Success In The Details for WVU’s Elijah Wellman
By Kevin Kinder
FRISCO, Tex. – In between good-natured jabs from teammate Al-Rasheed Benton, WVU fullback Elijah Wellman reflected on his path to success, both in leadership roles and as a lead blocker as he heads into his senior season. It was something he thought of at times early in his career, but he didn’t predict that it would happen.
“You dream of those things but you never really know how things are going to pan out,” said Wellman as he tried to avoid the distractions provided by Benton, who stood in his line of sight and attempted to make him laugh. “You can’t imagine anything more than being in this situation and being a leader on the team.”
The interplay between the two stalwarts was evidence of their comfort with each other and with their positions on the squad. With very dissimilar backgrounds, both have worked their way atop the Mountaineer depth chart, but also into their spots as role models.
For Wellman, it’s attention to detail and the daily effort that matters. That might not be more evident than in the fact that he’s a two-time winner of an Iron Mountaineer Award, which is presented each spring to the three or four players who showed the greatest work effort in the off-season conditioning program. He takes every opportunity to make himself a better player, and that sort of dedication is the foundation upon which his leadership is built.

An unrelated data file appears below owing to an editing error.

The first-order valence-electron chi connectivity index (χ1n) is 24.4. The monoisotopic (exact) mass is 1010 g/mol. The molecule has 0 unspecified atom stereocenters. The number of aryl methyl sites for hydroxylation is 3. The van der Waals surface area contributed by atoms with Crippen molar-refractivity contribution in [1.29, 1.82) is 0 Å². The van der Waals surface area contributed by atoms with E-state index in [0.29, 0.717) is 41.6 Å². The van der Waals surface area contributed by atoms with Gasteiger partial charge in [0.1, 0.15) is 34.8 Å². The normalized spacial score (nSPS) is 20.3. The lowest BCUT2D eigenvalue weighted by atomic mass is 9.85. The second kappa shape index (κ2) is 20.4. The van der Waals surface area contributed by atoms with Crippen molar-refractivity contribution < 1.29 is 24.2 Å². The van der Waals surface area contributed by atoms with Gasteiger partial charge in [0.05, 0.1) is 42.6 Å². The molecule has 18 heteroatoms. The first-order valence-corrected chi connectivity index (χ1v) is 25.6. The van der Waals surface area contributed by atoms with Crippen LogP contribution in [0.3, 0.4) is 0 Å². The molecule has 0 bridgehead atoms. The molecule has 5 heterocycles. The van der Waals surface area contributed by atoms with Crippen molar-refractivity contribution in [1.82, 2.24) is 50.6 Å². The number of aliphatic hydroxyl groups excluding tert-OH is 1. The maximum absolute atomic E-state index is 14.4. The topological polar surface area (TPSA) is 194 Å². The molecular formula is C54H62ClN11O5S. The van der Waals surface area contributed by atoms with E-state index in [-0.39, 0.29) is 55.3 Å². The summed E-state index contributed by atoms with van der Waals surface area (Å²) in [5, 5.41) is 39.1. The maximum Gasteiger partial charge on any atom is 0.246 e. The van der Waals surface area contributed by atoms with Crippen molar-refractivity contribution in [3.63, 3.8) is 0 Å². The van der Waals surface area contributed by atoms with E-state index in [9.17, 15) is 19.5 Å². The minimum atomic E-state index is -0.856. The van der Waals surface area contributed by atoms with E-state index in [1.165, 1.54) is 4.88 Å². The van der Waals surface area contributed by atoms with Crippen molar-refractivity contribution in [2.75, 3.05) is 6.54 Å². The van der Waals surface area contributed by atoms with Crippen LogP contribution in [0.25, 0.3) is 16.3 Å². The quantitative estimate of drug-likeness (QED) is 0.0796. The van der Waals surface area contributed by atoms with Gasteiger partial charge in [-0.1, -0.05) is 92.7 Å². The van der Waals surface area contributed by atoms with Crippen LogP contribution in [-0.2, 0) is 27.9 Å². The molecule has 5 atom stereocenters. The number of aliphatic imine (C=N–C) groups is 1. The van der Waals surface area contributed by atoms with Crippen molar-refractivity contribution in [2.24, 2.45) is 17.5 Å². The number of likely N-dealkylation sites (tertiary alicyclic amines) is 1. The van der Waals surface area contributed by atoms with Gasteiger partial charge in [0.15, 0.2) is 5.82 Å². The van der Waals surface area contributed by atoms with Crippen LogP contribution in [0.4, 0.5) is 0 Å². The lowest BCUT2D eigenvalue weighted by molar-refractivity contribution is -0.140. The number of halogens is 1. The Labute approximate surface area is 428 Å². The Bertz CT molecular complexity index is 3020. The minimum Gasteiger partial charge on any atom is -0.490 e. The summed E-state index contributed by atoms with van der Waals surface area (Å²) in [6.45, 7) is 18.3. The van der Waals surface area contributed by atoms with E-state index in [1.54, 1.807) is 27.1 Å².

On the field, Wellman has a usually unvarying routine which underlies the importance of attention to detail on every play. With just 41 touches in his Mountaineer career, he’s a blocker of the first order, whether in the running or passing game. That seemingly mundane task still has many challenges, not the least of which is the need to attend to details on every snap. Wellman explains that after identifying the front and applying that to the blocking scheme for the play, he must identify the flow and find a hole much like the ballcarrier. From there, it’s a matter of getting to the next defender and getting a hat on him to keep him from getting to the ball.
“Getting through the hole and getting a hat on somebody, there’s different techniques for every play and different ways you want to block. It’s not super hard, but it’s little techniques that make the play work. It’s almost muscle memory. It’s a lot of snaps.”